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NC students speak out against HB2

After North Carolina passed one of “ the most anti-LGBTQ laws ever” there has been an upsurge of protests and demonstrations in response, including one at Salem Academy and College, an all-women’s school.

On April 12 at noon, Salem students, faculty and staff rallied against House Bill 2 and presented a list of demands to the board of trustees and the college President, Dr. Sterritt. The demands were intended to “allow all students, faculty, and staff to feel safe, respected and valued at Salem Academy College.” The list was delivered to the board of trustees and to Sterritt’s front door.

The rally was held because, recently, the Board of Trustees and Sterritt had released a statement that unfortunately “did not match the values of our ever-changing community here at Salem,” said Nicole Schoults, one of the students at the event. “We are disappointed in their lack of support in opposing HB2, and we wish to express the changes needed to increase our inclusivity, and to strengthen our community.”

The demands were as follows:

1) To issue a public statement opposing HB2 that CLEARLY outlines how Salem plans to protect its LGBT students, faculty, and staff.Pasted-Graphic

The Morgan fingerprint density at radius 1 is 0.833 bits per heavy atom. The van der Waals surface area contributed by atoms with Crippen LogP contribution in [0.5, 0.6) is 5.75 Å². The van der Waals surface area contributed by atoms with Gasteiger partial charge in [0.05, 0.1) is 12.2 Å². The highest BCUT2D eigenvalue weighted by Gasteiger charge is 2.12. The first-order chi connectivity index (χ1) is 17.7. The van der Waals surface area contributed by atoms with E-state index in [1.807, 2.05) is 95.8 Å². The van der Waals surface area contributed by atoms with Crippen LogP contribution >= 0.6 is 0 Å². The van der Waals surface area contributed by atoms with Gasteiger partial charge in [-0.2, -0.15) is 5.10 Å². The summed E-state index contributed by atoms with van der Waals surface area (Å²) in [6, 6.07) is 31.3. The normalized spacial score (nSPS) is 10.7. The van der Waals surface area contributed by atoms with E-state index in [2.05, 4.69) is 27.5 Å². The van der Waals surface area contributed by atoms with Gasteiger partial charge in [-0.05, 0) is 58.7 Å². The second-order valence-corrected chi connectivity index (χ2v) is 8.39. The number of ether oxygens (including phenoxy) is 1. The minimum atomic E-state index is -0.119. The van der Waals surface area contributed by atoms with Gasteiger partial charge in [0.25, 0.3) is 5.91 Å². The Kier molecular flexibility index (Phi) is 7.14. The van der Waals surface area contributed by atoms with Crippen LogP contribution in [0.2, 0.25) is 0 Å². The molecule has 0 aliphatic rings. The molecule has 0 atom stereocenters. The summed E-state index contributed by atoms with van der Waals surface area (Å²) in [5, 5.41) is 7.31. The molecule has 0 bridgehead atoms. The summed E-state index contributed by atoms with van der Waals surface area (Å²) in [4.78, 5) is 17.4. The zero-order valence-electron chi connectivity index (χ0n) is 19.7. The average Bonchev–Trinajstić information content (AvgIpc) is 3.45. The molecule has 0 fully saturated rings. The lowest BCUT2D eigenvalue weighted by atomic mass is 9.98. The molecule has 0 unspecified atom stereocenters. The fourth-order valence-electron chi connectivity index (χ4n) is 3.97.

2) To appoint a more diverse board of trustees that better reflects and represents the diverse interests of Salem’s wider community.

3) To create and implement a more comprehensive transgender policy that is inclusive of transgender students who may apply for admission and protective of transgender students currently enrolled at Salem.

4) To amend the nondiscrimination policy in the student handbook so that it includes not just sex, but gender identity, gender expression, and sexual orientation.

5) To amend the harassment policy in the student handbook so that it includes not just sex, but gender identity, gender expression, and sexual orientation.

Since Salem college is a private institution, the college has the full ability to implement such anti-discrimination policies, given the list of “compromises” according to Pat McCrory’s Executive Order released the same day as the protest.

Two days after the protest Dr. Jennings and Dr. Sterritt released a secondary statement acknowledging the executive order, and stating that they “reaffirm the values of Salem Academy and College, including our longstanding commitment to nondiscrimination, and we therefore oppose HB2 and urge our legislators to repeal it.”

While the statement failed to meet the entire list of demands, the administration publicly took a stand against HB2. It will take continued struggle to end all forms of discrimination on the basis of sex, gender and sexual orientation.

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